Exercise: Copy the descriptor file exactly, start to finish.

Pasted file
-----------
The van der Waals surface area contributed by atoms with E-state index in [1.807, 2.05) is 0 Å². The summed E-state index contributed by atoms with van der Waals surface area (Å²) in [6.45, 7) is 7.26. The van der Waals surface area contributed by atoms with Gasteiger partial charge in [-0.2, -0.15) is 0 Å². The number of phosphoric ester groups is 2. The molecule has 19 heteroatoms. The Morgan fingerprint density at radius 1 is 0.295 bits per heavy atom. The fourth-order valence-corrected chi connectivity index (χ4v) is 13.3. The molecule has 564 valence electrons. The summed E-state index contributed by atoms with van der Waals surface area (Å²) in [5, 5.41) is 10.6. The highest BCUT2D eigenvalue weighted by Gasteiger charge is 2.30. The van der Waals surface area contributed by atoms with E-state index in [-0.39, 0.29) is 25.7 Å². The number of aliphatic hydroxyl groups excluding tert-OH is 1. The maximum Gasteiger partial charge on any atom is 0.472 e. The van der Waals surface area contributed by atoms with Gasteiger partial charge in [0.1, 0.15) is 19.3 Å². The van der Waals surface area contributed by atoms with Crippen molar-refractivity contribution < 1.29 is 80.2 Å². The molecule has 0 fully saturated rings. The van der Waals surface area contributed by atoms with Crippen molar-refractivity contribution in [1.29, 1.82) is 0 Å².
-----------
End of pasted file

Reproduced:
The van der Waals surface area contributed by atoms with E-state index in [1.807, 2.05) is 0 Å². The summed E-state index contributed by atoms with van der Waals surface area (Å²) in [6.45, 7) is 7.26. The van der Waals surface area contributed by atoms with Gasteiger partial charge in [-0.2, -0.15) is 0 Å². The number of phosphoric ester groups is 2. The molecule has 19 heteroatoms. The Morgan fingerprint density at radius 1 is 0.295 bits per heavy atom. The fourth-order valence-corrected chi connectivity index (χ4v) is 13.3. The molecule has 564 valence electrons. The summed E-state index contributed by atoms with van der Waals surface area (Å²) in [5, 5.41) is 10.6. The highest BCUT2D eigenvalue weighted by Gasteiger charge is 2.30. The van der Waals surface area contributed by atoms with E-state index in [-0.39, 0.29) is 25.7 Å². The number of aliphatic hydroxyl groups excluding tert-OH is 1. The maximum Gasteiger partial charge on any atom is 0.472 e. The van der Waals surface area contributed by atoms with Gasteiger partial charge in [0.1, 0.15) is 19.3 Å². The van der Waals surface area contributed by atoms with Crippen molar-refractivity contribution < 1.29 is 80.2 Å². The molecule has 0 fully saturated rings. The van der Waals surface area contributed by atoms with Crippen molar-refractivity contribution in [1.29, 1.82) is 0 Å².